Dogs are one of the most popular pets in the world and ferrets, for their part, are gaining more and more popularity as pets each day. If you want to have both animals in your household, you will be glad to hear that it is possible. Dogs and ferrets can get along, but with supervision. Let’s dig deeper into what to expect from this unique household combination.
Can All Ferrets Live With All Dogs?
Ferrets can live with dogs, but there are rules you have to follow regarding a dog’s personality, breed, and age. Here are some criteria one must consider before combining a dog with a ferret.
Avoid Hunting Dogs
Some dog breeds and ferrets are not a good combination due to the dog’s nature. Hunting dogs like Terriers, Pointers, Setters, etc. probably won’t get along with a ferret. Also, if you own a dog with high prey instinct, no matter the breed, it is not a smart idea to combine it with a ferret. In those two cases, due to the ferret’s size, a dog can confuse a ferret with prey and attack it.
Avoid Introducing Old or Sick Pets
If there is an old or a sick pet in your household, you should think about this situation hard. Most old pets aren’t interested in younger ones, they tend to ignore them. So, if you introduce a young animal to the old one and you can see that the old one isn’t interested, stop with the introduction. The young animal can cause stress to the older one simply by jumping around it or inviting it to play. A younger, more hyper ferret may also irritate an older dog and cause it to lash out.
How To Introduce Dogs and Ferrets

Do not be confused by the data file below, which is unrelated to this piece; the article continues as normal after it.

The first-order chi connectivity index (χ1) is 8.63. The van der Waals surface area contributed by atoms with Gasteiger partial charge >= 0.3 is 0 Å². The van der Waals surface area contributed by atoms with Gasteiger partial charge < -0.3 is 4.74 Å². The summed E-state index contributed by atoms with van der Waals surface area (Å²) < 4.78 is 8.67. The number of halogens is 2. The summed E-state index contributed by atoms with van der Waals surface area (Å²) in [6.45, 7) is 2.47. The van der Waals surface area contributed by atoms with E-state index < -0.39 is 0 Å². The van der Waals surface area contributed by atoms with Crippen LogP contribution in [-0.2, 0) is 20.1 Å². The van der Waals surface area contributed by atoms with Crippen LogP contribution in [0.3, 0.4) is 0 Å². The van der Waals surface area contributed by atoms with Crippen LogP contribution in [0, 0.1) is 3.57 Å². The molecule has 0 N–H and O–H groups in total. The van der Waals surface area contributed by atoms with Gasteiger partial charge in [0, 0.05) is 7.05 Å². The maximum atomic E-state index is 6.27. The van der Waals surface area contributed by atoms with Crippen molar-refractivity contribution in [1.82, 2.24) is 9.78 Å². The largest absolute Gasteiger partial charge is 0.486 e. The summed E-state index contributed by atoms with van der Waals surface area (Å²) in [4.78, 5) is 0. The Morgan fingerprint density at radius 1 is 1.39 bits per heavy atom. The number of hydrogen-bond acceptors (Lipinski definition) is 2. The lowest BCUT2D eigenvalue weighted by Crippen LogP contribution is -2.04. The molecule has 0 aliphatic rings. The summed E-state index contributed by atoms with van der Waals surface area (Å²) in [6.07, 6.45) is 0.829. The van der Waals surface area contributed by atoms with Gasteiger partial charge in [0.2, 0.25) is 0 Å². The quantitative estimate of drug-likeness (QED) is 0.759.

The most important thing you can do in a relationship between a ferret and a dog is to gradually introduce them. Their introduction should last a couple of days and they should always be supervised, no matter how well they take to each other. Their first meeting should be on neutral grounds so that they don’t need to feel like they have to defend their territory. Here are the steps you can do to introduce your ferret and a dog properly:
1. Let Them Be Near One Another
Put your ferret in a cage and let the dog come near the cage so they can smell each other. You can leash your dog for this step since you don’t know how he will react in the first few minutes. Give them time to smell each other and if you see any sign of aggression, stop the introduction and try again later. If they are relaxed or curious around each other, you can go to the next step. Make sure you keep an eye on the dog since it can do much more damage if triggered.
2. Remove The Cage
This is a step where both animals smell each other without a barrier between them. Ask a family member to hold your dog by the collar and the leash (leave the leash on the dog) and you can grab the ferret. Hold your ferret in your arms and come near the dog so he can see and smell the ferret. You can start with a 20-inch distance and slowly get closer and closer to the dog. Look at your dog’s reaction every step of the way. If you see any sign of aggression or fear, abort and go back to Step 1. If both parties remain calm, you can stay like that for a minute or so, then go to the next step.